The notion of a picnic breakfast to celebrate the summer solstice was born on a bitter, stormy winter solstice night. On that chilly December evening, Susie Tompkins Buell, the cofounder of Esprit (now a political activist, organic gardener and amateur triathlete), and her husband, Mark, had gathered some friends at their seaside house north of San Francisco, and we decided to go down to the beach to take advantage of an unusually low tide.
As we trudged across the wet sand toward the distant waves at the edge of the Western world, the wind howling in our ears, the seascape transformed by the powerful pull of a new moon, Susie had the idea of repeating the experience on the summer solstice. The panorama would be just as miraculous but the weather gentler. Later, as we warmed ourselves by the fire back at the Buell homestead, we checked the tide book and discovered that the summer solstice, June 21, would in fact coincide with an exceptionally low tide. A ritual had been initiated.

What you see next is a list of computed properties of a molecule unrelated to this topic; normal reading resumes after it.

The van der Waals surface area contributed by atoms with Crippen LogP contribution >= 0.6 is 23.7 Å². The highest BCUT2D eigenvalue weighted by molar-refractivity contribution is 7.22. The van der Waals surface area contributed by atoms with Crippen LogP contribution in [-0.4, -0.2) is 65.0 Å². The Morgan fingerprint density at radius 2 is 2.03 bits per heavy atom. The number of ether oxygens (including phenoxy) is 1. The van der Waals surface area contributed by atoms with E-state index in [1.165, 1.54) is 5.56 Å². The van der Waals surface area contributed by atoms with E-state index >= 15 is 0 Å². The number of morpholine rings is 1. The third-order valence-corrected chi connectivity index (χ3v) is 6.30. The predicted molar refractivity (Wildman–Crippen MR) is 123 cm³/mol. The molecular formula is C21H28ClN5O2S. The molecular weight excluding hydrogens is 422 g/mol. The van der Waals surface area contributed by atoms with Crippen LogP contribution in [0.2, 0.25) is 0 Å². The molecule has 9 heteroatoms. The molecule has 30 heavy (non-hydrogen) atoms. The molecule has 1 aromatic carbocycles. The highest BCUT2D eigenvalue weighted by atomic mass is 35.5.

Six months later, we were back on the same beach, this time for a picnic breakfast to commemorate the first day of summer--and the year's earliest sunrise, at 5:48. Susie and Mark and their sleepy grandchildren Willa and Gardner led the way. The sun was rising softly out on the clam patch as a great blue heron watched a flock of prehistoric-looking pelicans dive for sardines. The children climbed over slippery rocks and scoured the tide pools for starfish and urchins, laughing as buried clams sent up squirts of water. Garlands of seaweed were strewn all around us like streamers from last night's party.